Bingqing Liu and the Transportation Revolution

Bingqing Liu

Student, NYU

"Transportation," says Bingqing Liu, "can be revolutionary." For Liu, the rapidly changing nature of transportation systems is its biggest draw -- as early as high school, she was fascinated by how quickly transportation technology was evolving.

Few other fields are poised to make such rapid, revolutionary changes in so near a future. Says Liu, “Different types of new transportation technologies and companies are emerging constantly, leading to faster and easier traveling.”
At least, in theory. Liu is fascinated not only by the technology itself, but by its application in society – how do these advancements make life better, or easier? How does advancement respond to need?
The trick is: sometimes it doesn’t. “The famous Braess Praradox shows that sometimes building more roads can lead to more congestion,” Liu explains; hence the technological revolution of transportation might need a more systematic view, which has been the impetus behind the research Liu has been working on in her studies. She wants to understand how transportation modes work together, and their impacts on one another and on the people who use them.

“I’ve worked a lot on network modeling, especially under a multimodal setting, considering more sustainable and equitable modes,” she says. She’s worked on a project that looks into quantifying network connectivity in terms of biking as a means of accessing public transit, considering network structure, transit availability, bike infrastructure, and so on. She helped developed a publicly-available electric vehicle charging infrastructure evaluation tool that considers M/D/C queues at charging stations, and tested it on NYC city-owned electric fleet.

With Mobility-on-Demand (MOD) emerging as an important part of multimodal transportation systems, Liu has been part of a stochastic user equilibrium model which considers a concept named congestible capacities, which refers to a network characteristic of MOD that the link capacities keeps changing with the flows. And she’s worked on a day-to-day adjustment model for microtransit simulation collaborating with VIA.

After working on different modes separately, Liu seeks to model the market consists of multiple users, operators, and modes, which leads to her current focus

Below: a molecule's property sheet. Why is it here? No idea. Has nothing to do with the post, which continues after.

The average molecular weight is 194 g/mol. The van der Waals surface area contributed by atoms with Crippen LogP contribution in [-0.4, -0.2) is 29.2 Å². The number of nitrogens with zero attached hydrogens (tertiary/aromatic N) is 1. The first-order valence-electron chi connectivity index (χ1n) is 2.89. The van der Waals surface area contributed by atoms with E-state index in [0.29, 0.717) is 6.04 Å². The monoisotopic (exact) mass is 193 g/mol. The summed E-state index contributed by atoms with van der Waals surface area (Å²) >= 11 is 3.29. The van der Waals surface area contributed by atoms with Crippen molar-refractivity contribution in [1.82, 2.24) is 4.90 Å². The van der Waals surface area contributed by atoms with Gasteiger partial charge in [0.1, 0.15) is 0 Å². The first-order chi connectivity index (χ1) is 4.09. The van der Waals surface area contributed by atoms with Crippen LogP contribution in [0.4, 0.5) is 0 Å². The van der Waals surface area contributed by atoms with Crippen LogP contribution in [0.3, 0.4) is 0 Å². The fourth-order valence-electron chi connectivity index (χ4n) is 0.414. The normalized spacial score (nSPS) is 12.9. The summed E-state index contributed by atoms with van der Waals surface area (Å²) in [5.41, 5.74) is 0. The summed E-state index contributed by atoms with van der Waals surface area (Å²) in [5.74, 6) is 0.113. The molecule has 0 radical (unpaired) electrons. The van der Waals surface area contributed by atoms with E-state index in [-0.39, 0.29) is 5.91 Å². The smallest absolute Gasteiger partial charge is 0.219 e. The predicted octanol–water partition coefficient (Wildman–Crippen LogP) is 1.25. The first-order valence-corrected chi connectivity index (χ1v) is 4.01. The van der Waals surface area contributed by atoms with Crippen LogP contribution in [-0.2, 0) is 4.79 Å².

What's your favorite way to get around the city?
I always find myself traveling around the city in a multimodal way. I may cycle to somewhere and then take the subway, or rideshare and walk. That's one of the reasons why I'm looking into Mobiltiy-as-a-Service in my work.

on Mobility-as-a-Service (MaaS). She is developing an algorithm which is able to find optimal subsidy plans and corresponding network flows in a market with multiple modes and operators for the users, even if there are no natural stable matchings between the users and operators. 
In addition, perhaps unsurprisingly given Liu’s interest in the way that transportation systems impact the people who use them, is about equity in terms of data. “The problem is that, due to small sample sizes, the census data reliability of minority groups is generally lower than the majority groups,” Liu explains. Her solution is a zoning algorithm to group small geographic units into optimized, large zones to improve the reliability of minority data.

In other words, using the grouped, more reliable data to better understand where are these underrepresented people – and how they’re being served by the current transportation systems.

It’s work that harkens back to the problem of stagnation in daily travel time, a problem which folks today share with folks a century ago. What is the best way to get where we’re going? How can the systems be better managed? How can we provide better mobility services to everyone in our society?

“However, despite the great changes in transportation technologies, research showed that people’s travel time remains close to a fixed value for centuries. This shows that traveling is an eternal need of human beings,” Liu says,  “which is really fascinating to me. This field will never become outdated.”

Perhaps her earlier note – “transportation can be revolutionary” – is less a call for a single shift in transportation systems, but rather a nod toward the ever-evolving nature of it. The revolution in transportation systems is happening all the time, and always will. And Liu hopes to be a part of that: “I hope to become a researcher that keeps digging into the future of transportation, no matter in industry or academia.”

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